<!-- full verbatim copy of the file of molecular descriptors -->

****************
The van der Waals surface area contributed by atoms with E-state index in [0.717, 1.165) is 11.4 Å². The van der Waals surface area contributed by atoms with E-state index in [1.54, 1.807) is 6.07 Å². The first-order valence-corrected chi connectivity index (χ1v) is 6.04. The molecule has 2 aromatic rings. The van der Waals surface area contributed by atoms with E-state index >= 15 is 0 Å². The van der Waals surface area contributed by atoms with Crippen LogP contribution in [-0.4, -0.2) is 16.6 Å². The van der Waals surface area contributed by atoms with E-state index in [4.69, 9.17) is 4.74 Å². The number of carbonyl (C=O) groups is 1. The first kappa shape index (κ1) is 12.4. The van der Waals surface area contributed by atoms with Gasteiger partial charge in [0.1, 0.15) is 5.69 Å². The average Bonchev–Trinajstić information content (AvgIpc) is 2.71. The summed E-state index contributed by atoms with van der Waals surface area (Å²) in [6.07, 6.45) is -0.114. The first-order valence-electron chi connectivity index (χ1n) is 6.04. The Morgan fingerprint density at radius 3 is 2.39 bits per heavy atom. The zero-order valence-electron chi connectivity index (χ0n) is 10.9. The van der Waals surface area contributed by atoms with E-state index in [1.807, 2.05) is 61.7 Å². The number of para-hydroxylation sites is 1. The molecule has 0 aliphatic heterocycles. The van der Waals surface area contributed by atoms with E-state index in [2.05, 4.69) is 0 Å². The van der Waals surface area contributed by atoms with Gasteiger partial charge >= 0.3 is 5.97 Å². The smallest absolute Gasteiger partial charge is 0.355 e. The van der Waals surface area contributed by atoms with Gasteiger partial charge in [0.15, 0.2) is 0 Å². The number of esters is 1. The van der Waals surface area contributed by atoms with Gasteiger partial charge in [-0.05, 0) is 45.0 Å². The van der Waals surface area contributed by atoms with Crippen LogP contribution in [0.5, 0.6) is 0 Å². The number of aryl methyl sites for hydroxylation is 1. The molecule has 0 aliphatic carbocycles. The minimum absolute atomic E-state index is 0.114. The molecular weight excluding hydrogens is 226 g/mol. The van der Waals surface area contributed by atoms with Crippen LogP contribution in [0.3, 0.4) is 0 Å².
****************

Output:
The van der Waals surface area contributed by atoms with E-state index in [0.717, 1.165) is 11.4 Å². The van der Waals surface area contributed by atoms with E-state index in [1.54, 1.807) is 6.07 Å². The first-order valence-corrected chi connectivity index (χ1v) is 6.04. The molecule has 2 aromatic rings. The van der Waals surface area contributed by atoms with E-state index >= 15 is 0 Å². The van der Waals surface area contributed by atoms with Crippen LogP contribution in [-0.4, -0.2) is 16.6 Å². The van der Waals surface area contributed by atoms with E-state index in [4.69, 9.17) is 4.74 Å². The number of carbonyl (C=O) groups is 1. The first kappa shape index (κ1) is 12.4. The van der Waals surface area contributed by atoms with Gasteiger partial charge in [0.1, 0.15) is 5.69 Å². The average Bonchev–Trinajstić information content (AvgIpc) is 2.71. The summed E-state index contributed by atoms with van der Waals surface area (Å²) in [6.07, 6.45) is -0.114. The first-order valence-electron chi connectivity index (χ1n) is 6.04. The Morgan fingerprint density at radius 3 is 2.39 bits per heavy atom. The zero-order valence-electron chi connectivity index (χ0n) is 10.9. The van der Waals surface area contributed by atoms with E-state index in [1.807, 2.05) is 61.7 Å². The number of para-hydroxylation sites is 1. The molecule has 0 aliphatic heterocycles. The van der Waals surface area contributed by atoms with E-state index in [2.05, 4.69) is 0 Å². The van der Waals surface area contributed by atoms with Gasteiger partial charge >= 0.3 is 5.97 Å². The smallest absolute Gasteiger partial charge is 0.355 e. The van der Waals surface area contributed by atoms with Gasteiger partial charge in [0.15, 0.2) is 0 Å². The number of esters is 1. The van der Waals surface area contributed by atoms with Gasteiger partial charge in [-0.05, 0) is 45.0 Å². The van der Waals surface area contributed by atoms with Crippen LogP contribution in [0.5, 0.6) is 0 Å². The number of aryl methyl sites for hydroxylation is 1. The molecule has 0 aliphatic carbocycles. The minimum absolute atomic E-state index is 0.114. The molecular weight excluding hydrogens is 226 g/mol. The van der Waals surface area contributed by atoms with Crippen LogP contribution in [0.3, 0.4) is 0 Å².